Zero-COVID’s Lasting Damage

A woman takes a COVID test in Guiyang, Guizhou province, China. (Photo credit should read CFOTO/Future Publishing via Getty Images)

COVID-19 cases in China are surging, but so is public sentiment against President Xi Jinping’s strict pandemic restrictions. The public-health consequences could be dire. 

Following mass protests, Chinese officials this week ushered in a “new stage and mission” of China’s pandemic response. The government announced Wednesday that it was taking the first nationwide steps away from “zero-COVID,” which aimed to completely stop rather than mitigate the virus’ spread. The country’s goal now would be to “return to the state before the epidemic,” Chinese epidemiologist Liang Wannian said on state-run television, “but the realization of the goal must have conditions.”

The new approach scraps the negative test requirement for domestic travel and most public venues with the exception of schools, medical facilities, and nursing homes. It also allows individuals with asymptomatic or mild cases to isolate at home rather than quarantine facilities, reduces the length of required isolation for their close contacts, and puts limits on the time and scope of mass lockdowns for areas considered “high-risk.” Authorities previously could designate entire residential complexes, communities, and localities for lockdown.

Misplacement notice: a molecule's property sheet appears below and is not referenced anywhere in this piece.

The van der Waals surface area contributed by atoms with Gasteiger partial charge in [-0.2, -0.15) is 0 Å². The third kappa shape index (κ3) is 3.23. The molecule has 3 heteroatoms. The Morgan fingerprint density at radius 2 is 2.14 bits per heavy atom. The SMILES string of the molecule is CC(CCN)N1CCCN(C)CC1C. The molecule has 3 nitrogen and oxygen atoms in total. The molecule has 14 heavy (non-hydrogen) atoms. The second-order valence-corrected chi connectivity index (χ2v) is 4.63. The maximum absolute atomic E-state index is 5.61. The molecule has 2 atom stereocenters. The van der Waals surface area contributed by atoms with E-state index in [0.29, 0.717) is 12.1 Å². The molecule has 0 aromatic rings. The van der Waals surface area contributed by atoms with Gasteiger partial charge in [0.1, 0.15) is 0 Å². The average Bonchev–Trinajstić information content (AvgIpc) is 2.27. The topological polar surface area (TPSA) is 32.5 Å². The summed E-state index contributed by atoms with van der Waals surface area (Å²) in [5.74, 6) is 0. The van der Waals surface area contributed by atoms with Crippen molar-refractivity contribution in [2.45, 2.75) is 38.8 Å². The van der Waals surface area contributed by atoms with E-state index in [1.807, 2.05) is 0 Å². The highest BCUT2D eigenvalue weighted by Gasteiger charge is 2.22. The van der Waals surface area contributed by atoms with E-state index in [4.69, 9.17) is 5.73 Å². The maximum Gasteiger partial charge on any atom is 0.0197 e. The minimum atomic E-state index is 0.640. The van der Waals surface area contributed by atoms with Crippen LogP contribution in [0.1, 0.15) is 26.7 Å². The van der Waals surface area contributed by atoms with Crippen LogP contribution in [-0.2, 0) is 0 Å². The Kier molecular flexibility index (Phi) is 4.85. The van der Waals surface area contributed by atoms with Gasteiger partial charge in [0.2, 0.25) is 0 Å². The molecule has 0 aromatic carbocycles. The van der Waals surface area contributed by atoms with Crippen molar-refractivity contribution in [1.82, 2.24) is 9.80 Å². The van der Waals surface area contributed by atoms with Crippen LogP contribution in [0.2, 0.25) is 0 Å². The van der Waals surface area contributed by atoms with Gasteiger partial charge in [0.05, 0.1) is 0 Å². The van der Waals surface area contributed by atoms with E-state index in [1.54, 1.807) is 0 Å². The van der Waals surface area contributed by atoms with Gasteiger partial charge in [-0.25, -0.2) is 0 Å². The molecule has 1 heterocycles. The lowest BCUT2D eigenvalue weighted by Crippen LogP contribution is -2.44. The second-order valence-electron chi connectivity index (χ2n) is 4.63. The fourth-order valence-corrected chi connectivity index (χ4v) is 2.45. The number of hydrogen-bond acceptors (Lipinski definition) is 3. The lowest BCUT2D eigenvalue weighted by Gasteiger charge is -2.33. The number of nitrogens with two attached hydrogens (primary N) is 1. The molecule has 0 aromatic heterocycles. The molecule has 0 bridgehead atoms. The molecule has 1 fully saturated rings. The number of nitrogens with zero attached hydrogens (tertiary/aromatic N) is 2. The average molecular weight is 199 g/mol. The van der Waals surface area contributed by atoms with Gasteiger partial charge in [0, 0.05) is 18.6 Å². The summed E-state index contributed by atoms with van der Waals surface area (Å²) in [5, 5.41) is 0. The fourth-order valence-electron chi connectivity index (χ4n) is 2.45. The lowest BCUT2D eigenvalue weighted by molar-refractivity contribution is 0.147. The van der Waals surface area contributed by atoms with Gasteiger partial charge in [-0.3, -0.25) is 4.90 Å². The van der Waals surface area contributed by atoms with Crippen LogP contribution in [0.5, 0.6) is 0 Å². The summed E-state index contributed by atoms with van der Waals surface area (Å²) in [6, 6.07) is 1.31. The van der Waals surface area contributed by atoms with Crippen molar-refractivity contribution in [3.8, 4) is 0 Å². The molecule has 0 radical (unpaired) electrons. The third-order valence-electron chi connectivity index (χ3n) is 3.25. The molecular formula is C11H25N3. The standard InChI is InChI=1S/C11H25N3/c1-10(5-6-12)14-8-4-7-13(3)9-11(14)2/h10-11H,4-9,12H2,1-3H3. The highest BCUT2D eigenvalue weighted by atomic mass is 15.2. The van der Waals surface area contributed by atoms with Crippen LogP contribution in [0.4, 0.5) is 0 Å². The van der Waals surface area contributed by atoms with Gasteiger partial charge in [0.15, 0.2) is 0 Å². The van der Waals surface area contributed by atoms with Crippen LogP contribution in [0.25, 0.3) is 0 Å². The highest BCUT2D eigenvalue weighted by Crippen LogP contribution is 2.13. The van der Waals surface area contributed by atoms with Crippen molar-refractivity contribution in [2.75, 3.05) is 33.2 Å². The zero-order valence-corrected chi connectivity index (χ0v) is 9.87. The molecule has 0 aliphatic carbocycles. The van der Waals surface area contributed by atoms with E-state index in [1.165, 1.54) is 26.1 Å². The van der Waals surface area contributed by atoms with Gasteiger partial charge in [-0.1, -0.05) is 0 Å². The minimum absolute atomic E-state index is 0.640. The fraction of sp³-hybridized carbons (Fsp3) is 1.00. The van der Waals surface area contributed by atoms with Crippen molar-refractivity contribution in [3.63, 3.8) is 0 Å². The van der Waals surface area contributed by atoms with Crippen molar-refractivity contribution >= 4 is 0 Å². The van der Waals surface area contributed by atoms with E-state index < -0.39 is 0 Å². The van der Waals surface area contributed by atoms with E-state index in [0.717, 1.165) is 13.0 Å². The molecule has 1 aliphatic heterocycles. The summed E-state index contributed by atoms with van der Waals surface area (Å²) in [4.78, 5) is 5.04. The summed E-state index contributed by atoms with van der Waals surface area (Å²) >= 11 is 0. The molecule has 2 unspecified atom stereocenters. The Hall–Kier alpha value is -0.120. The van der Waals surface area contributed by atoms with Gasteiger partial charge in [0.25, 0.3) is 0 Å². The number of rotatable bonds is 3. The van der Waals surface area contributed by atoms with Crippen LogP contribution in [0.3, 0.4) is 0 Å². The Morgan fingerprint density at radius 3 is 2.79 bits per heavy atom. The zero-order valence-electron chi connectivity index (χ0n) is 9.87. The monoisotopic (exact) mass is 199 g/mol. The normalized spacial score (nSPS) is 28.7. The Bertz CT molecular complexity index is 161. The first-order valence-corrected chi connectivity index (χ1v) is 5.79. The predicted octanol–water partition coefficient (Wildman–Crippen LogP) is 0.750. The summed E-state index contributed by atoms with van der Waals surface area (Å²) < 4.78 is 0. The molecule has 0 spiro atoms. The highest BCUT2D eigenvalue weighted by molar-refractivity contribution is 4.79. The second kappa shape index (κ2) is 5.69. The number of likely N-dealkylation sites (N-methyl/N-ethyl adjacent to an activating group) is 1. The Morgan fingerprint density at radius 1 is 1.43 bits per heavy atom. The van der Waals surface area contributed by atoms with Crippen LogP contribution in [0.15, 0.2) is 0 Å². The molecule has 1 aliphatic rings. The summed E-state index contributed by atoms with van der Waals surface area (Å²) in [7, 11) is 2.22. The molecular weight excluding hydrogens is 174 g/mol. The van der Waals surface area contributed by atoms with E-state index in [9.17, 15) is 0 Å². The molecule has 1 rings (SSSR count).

Beijing’s decision to ease nationwide restrictions and similar local-level changes mark a partial victory for the thousands of demonstrators who took to China’s streets demanding an end to zero-COVID. The policy—which enjoyed relative public compliance for three years—used intrusive and disruptive practices like mobile tracking, regular testing, and forced centralized quarantine to limit COVID cases. 

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